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    Ultimately I think the lesson you should learn here is that there is no one universal consensus for any topic on what's important; or what's foundational; or what's fundamental; or what's significant; or what's relevant; or what's interesting; or what's right; or what's wrong. Interestingly, the last two remain true even in the hard sciences and mathematics (where one can question the choice of axiomatic system, invoke incompleteness results, or have results so complex it takes many decades to evaluate their correctness, etc.). – zibadawa timmy Nov 4 '15 at 6:31
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You might have a good case if this course is manifestly not meeting the department's stated requirements or failing to cover the prerequisites for further courses. However, it's not clear from what you've written whether either of these is the case. The methodology for selecting the readings sounds unusual, but not obviously unreasonable, and seeing this sort of cross section of the field could be a really valuable experience. You complain that the readings are narrow and technical, rather than foundational or significant, and that might be true. On the other hand, the professor presumably feels this is a better use of time than the way the course used to be taught. The fact that the readings are less comfortable and harder to get a handle on could be seen as evidence that this version of the course is what the students need, even if it's not what they want.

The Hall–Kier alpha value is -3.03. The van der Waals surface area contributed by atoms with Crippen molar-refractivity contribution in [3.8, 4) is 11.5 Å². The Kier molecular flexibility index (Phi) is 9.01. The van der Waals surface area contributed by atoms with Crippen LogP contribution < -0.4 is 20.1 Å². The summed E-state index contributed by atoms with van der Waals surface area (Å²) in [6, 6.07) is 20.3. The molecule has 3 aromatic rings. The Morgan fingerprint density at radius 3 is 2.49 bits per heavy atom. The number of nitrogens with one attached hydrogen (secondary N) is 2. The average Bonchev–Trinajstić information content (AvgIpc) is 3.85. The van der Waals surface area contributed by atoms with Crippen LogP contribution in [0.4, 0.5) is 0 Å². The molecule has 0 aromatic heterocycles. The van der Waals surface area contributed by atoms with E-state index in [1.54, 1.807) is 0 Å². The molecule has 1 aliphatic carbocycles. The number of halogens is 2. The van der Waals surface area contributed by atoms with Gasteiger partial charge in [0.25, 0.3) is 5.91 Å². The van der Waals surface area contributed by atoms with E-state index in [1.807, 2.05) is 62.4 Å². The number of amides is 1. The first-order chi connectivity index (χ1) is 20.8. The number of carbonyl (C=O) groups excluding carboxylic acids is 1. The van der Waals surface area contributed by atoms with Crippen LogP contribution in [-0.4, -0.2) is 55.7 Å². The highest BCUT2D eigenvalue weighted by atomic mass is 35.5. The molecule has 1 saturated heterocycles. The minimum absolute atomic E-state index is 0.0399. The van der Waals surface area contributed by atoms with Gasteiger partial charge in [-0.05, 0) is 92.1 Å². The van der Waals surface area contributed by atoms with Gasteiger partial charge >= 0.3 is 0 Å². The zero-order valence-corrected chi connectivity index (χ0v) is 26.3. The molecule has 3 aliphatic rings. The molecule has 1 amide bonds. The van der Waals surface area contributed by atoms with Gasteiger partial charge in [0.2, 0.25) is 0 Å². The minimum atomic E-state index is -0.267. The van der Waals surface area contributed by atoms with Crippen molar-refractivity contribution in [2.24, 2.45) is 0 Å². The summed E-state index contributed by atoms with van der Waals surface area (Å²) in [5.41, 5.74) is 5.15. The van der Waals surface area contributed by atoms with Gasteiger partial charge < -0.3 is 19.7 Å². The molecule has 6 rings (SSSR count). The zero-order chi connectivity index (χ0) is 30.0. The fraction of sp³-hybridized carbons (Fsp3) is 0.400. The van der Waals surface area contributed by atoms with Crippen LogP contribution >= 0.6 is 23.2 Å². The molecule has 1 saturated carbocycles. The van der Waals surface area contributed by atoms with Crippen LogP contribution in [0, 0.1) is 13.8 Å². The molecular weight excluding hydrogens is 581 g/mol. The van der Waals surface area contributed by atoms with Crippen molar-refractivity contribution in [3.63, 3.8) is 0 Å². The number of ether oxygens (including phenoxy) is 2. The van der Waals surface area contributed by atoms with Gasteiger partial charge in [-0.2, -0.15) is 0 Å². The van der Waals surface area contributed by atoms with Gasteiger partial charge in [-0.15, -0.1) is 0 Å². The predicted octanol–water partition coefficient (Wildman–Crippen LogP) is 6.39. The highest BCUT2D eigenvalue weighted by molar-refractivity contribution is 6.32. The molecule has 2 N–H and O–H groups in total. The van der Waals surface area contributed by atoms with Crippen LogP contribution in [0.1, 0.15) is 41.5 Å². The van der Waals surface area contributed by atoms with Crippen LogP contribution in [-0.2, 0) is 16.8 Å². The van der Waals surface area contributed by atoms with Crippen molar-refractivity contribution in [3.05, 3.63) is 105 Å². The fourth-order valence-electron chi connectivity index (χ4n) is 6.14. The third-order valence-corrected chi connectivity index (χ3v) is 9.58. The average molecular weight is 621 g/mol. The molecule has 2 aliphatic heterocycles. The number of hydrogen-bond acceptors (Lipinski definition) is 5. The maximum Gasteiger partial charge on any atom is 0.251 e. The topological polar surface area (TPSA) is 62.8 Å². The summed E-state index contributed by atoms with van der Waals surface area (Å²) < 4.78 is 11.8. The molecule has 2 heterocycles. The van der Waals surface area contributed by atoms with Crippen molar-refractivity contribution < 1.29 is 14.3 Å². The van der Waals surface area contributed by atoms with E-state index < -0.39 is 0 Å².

The students are extremely upset, and feel like we are losing out on an important educational experience.